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Pasatiempo - - PASATIEMPO - James M. Keller

James M. Keller con­sid­ers two early-mu­sic con­certs at San Miguel Chapel and a per­for­mance by the Brentano String Quar­tet

This old church: mu­sic at San Miguel Chapel

Aplac­ard in front of the San Miguel Chapel on Old Santa Fe Trail pro­claims it to be “the old­est church in the United States,” which, by most def­i­ni­tions, would seem to be ac­cu­rate. It is firmly doc­u­mented back to 1628, and part of it may have been in place a decade or so be­fore that. As with most old adobe build­ings, what­ever ex­isted at first was trans­formed con­sid­er­ably through the cen­turies. In this case, the church was par­tially de­stroyed in 1640 in a feud be­tween civic and ec­cle­si­as­ti­cal au­thor­i­ties. It was re­built, but it sus­tained ma­jor dam­age again in the Pue­blo Re­volt of 1680. When the Span­ish re-es­tab­lished their sway in town, Don Diego de Var­gas had the place re­paired anew, and since 1710 it has at least been spared will­ful de­struc­tion. It has un­der­gone var­i­ous “im­prove­ments” and restora­tions since then, and the most re­cent re­fur­bish­ment, man­aged through­out the past seven years by Cor­ner­stone Com­mu­nity Part­ner­ships, has brought the site to a point where it is hand­some and wel­com­ing, its most stunning fea­ture be­ing a tow­er­ing rere­dos (al­tar screen) that dates to 1798 and in­cor­po­rates some paint­ings that are even older than that.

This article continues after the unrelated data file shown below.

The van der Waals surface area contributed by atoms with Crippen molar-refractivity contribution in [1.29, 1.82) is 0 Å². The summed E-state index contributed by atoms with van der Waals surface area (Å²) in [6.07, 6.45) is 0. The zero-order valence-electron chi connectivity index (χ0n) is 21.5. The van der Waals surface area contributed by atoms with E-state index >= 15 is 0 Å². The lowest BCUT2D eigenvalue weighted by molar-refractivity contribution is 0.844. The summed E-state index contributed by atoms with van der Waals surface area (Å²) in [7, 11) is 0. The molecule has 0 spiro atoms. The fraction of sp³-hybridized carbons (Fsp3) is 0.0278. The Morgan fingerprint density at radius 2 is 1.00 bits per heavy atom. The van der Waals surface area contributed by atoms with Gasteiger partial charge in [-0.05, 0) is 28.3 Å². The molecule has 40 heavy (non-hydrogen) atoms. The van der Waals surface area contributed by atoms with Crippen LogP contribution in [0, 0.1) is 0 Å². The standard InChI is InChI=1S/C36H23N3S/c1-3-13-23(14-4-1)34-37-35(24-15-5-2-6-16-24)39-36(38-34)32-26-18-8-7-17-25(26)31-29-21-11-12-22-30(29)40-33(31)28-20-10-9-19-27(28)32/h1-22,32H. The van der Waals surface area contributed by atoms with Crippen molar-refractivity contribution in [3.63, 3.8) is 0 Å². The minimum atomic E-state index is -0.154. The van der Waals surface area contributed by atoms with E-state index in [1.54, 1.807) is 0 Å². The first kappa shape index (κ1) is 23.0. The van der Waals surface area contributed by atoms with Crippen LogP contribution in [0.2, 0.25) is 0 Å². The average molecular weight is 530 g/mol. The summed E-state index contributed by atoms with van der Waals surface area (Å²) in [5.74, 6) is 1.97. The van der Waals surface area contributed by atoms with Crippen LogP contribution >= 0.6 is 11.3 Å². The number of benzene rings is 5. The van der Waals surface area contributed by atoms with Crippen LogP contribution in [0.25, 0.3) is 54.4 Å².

A sea­son ago, the chapel be­gan host­ing a se­ries of mostly clas­si­cal con­certs un­der the rubric Con­certs at San Miguel, the or­ga­ni­za­tion of which is han­dled through St. Michael’s High School, whose La Sal­lian Broth­ers over­see the ec­cle­si­as­ti­cal ad­min­is­tra­tion of the place. On Feb. 27, the se­ries of­fered a pro­gram ti­tled Re­dis­cov­ered Trea­sures: Mu­sic of 18th-Cen­tury Spain & Mex­ico , fea­tur­ing the Chicago Arts Orches­tra Baroque En­sem­ble. The event was co-spon­sored by Santa Fe’s Span­ish Colo­nial Arts So­ci­ety, which also pre­sented a sym­po­sium on the sub­ject the pre­ced­ing day. The so­ci­ety’s mem­bers threw their zeal into this ven­ture, fill­ing the chapel’s hun­dred-plus seats en­tirely on the night of what must have been the city’s most daunt­ing snow­storm of the year.

In prin­ci­ple, the con­flu­ence of the so­ci­ety, the chapel, and the orches­tra made per­fect sense. Although the Chicago Arts Orches­tra, headed by artis­tic direc­tor Javier José Men­doza, pro­grams a range of mu­sic, it has made a spe­cialty of Span­ish Colo­nial reper­toire, an en­ter­prise it has de­vel­oped in tan­dem with Drew Ed­ward Davies, its scholar in res­i­dence, who is a mu­si­col­o­gist at North­west­ern Uni­ver­sity and a re­searcher of Latin Amer­i­can cathe­dral ar­chives. The evening did not dis­guise its aca­demic over­tones. It be­gan with a 20-minute lec­ture by Davies and then fur­ther re­marks from Men­doza, which proved quite head-fill­ing even be­fore the start of what turned out to be a very long con­cert.

The mu­sic all came from the cathe­dral ar­chives of Du­rango and Mex­ico City, mostly by Ig­na­cio Jerusalem, an Ital­ian-born com­poser and cel­list who spent time in Spain be­fore mov­ing on to Mex­ico. Items from the pens of San­ti­ago Bil­loni (also Ital­ian­born), Juan Cor­chado, and José Her­rando also made brief ap­pear­ances — plus, for indis­tinct rea­sons, a harp­si­chord sonata by the well-known Domenico Scar­latti. The per­form­ing group was cham­ber-sized, com­pris­ing two vi­o­lins, cello, and harp­si­chord, plus three singers — some drawn from the ranks of the Chicago Arts Orches­tra, oth­ers drafted from New Mex­ico’s tal­ent pool.